Dr Andrew Orr British Antarctic Survey (BAS)
Prof Simon Vosper Met Office
Dr Andy Elvidge, University of East Anglia
Prof Tony Payne, University of Bristol
Location: University of Exeter, Streatham Campus, Exeter EX4 4QJ
This project is one of a number that are in competition for funding from the NERC Great Western Four+ Doctoral Training Partnership (GW4+ DTP). The GW4+ DTP consists of the Great Western Four alliance of the University of Bath, University of Bristol, Cardiff University and the University of Exeter plus five Research Organisation partners: British Antarctic Survey, British Geological Survey, Centre for Ecology and Hydrology, the Natural History Museum and Plymouth Marine Laboratory. The partnership aims to provide a broad training in earth and environmental sciences, designed to train tomorrow’s leaders in earth and environmental science.
For further details about the programme please see http://nercgw4plus.ac.uk/
The West Antarctic Ice Sheet (WAIS) contains ice equivalent to up to 5 metres of global sea level rise. An understanding of how the ice sheet responds to a changing climate is critical for robustly predicting future sea level changes. Here, we propose to investigate the past behaviour of the ice sheet, to give us an insight into how it may respond in the future.
Geomorphological evidence from “blue ice moraines” (Fig. 1) in the Ellsworth Mountains has been used to suggest that the central divide of the WAIS has been intact for at least the last 1.4 million years (Hein et al., 2016). This conclusion relies on an assumption about the relationship between “katabatic” (downslope) wind speeds, which maintain the blue ice areas, and the size of the ice sheet. This assumption remains untested, therefore, it is key to establish the relationship between wind speeds and ice sheet size.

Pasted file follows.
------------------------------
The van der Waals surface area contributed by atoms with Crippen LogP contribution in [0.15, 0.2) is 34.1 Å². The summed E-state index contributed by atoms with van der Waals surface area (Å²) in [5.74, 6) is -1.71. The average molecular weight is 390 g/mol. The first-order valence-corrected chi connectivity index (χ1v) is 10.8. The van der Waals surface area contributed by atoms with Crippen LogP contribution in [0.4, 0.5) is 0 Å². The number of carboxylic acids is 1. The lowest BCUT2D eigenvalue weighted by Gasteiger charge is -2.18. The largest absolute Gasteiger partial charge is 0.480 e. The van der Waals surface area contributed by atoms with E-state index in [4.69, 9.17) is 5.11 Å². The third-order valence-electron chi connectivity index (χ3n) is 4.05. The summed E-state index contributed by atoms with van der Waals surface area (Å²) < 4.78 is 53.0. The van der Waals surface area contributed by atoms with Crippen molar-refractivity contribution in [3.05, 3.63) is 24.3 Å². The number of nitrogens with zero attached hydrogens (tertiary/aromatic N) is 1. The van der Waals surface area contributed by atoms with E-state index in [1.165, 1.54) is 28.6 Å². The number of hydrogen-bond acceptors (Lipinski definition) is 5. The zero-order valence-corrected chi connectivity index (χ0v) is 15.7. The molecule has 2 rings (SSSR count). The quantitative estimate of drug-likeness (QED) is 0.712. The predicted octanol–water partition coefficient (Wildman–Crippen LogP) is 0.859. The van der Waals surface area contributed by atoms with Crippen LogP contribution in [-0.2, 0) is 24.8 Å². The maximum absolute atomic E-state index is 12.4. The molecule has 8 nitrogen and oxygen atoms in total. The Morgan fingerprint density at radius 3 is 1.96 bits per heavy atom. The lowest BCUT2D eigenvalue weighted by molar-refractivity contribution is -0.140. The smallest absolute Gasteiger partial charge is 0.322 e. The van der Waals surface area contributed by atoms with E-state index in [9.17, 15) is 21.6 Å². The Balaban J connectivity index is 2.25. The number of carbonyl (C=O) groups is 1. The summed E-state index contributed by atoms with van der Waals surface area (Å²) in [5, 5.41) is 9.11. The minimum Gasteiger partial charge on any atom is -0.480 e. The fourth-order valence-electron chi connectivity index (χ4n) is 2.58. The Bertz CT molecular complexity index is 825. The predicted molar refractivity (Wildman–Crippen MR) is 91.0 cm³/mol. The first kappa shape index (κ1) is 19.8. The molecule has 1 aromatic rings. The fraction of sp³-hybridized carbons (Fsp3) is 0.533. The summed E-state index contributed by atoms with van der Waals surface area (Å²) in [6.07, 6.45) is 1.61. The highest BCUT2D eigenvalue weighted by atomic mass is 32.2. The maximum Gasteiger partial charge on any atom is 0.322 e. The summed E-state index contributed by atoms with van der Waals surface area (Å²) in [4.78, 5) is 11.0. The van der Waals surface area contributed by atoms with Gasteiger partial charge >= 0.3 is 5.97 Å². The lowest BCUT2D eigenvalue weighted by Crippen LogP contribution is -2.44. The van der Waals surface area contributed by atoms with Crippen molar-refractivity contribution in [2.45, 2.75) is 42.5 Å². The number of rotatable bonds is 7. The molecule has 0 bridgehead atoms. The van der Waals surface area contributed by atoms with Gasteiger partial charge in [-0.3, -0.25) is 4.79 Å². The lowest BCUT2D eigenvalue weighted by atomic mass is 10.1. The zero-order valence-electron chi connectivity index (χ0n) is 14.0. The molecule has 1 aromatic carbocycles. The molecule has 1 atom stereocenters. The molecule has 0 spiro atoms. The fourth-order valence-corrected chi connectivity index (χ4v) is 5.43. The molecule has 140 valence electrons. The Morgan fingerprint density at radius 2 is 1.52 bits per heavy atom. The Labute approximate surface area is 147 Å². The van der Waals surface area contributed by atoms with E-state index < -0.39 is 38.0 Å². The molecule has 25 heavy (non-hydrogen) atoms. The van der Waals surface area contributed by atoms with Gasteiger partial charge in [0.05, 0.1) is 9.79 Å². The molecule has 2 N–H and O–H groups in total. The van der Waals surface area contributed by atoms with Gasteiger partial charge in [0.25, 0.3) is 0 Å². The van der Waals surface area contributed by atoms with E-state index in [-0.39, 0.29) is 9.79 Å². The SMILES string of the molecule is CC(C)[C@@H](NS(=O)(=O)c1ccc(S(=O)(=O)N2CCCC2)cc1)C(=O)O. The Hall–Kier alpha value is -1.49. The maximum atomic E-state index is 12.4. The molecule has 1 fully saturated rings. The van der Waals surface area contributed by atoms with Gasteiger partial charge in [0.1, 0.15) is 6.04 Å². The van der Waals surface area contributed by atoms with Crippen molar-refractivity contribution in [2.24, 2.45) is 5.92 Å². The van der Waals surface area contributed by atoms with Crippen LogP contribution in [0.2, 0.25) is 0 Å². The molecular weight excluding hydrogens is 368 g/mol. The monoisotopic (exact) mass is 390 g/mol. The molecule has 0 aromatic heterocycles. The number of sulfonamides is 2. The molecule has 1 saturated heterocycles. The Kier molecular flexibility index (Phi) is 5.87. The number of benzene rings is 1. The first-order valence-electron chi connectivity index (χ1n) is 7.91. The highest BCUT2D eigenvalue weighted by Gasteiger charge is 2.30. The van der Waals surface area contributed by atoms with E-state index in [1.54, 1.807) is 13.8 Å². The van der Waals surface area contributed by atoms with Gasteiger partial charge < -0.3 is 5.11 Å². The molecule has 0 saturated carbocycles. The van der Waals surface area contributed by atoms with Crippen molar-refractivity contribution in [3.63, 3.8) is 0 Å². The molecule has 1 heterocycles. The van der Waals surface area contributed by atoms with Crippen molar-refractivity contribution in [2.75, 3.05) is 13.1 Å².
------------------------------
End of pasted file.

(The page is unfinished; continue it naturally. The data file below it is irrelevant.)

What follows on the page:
Project Aims and Methods
This project aims to investigate the role of the size of the WAIS in controlling the strength of the downslope winds in the Ellsworth Mountains. The understanding of the connection between the size of the ice sheet and the wind strength will allow the assumption above to be tested, confirming whether the geomorphological evidence can be used to infer ice sheet size.
The student will first use a numerical weather prediction (the Met Office Unified Model) model to investigate the impact of different WAIS configurations on the generation of the downslope winds (following Orr et al., 2014). Ice sheet configurations would range from moderate retreat, to removal of the marine-based areas, through to the full removal of the WAIS. Further, in order to investigate the relationship between localised wind strength and moraine formation, the Elmer model will also be employed to look at the localised wind field (e.g. Zwinger et al., 2015), and the resultant ice flow (using Elmer/Ice).
The successful applicant for this project will spend time at the British Antarctic Survey, the Met Office, and the University of Bristol, receiving training in the use of both climate and ice flow models. This will provide the student with both desirable skills and experience of working with important numerical models, but also provide opportunities for networking at a number of key institutions.
Hein, A.S., Woodward, J., Marrero, S.M., Dunning, S.A., Steig, E.J., Freeman, S.P.H.T., Stuart, F.M., Winter, K. Westoby, M.J. & Sugden, D.E. (2016). Evidence for the stability of the West Antarctic Ice Sheet divide for 1.4 million years. Nature Communications 7:10325 doi: 10.1038/ncomms10325
Orr, A., Phillips, T, Webster, S., Elvidge, A., Weeks, M., Hosking, S. and Turner, J. (2014) Met Office Unified Model high-resolution simulations of a strong wind event in Antarctica. Q J.R. Meteorol. Soc. 140, 2287-2297.
Zwinger, T., Malm, T., Schäfer, M., Stenberg, R. and Moore, J.C. (2015) Interaction of katabatic wind and local surface mass balance at Schaffenbergbotnen Blue Ice Area, Antarctica. The Cryosphere 9, 1415–1426.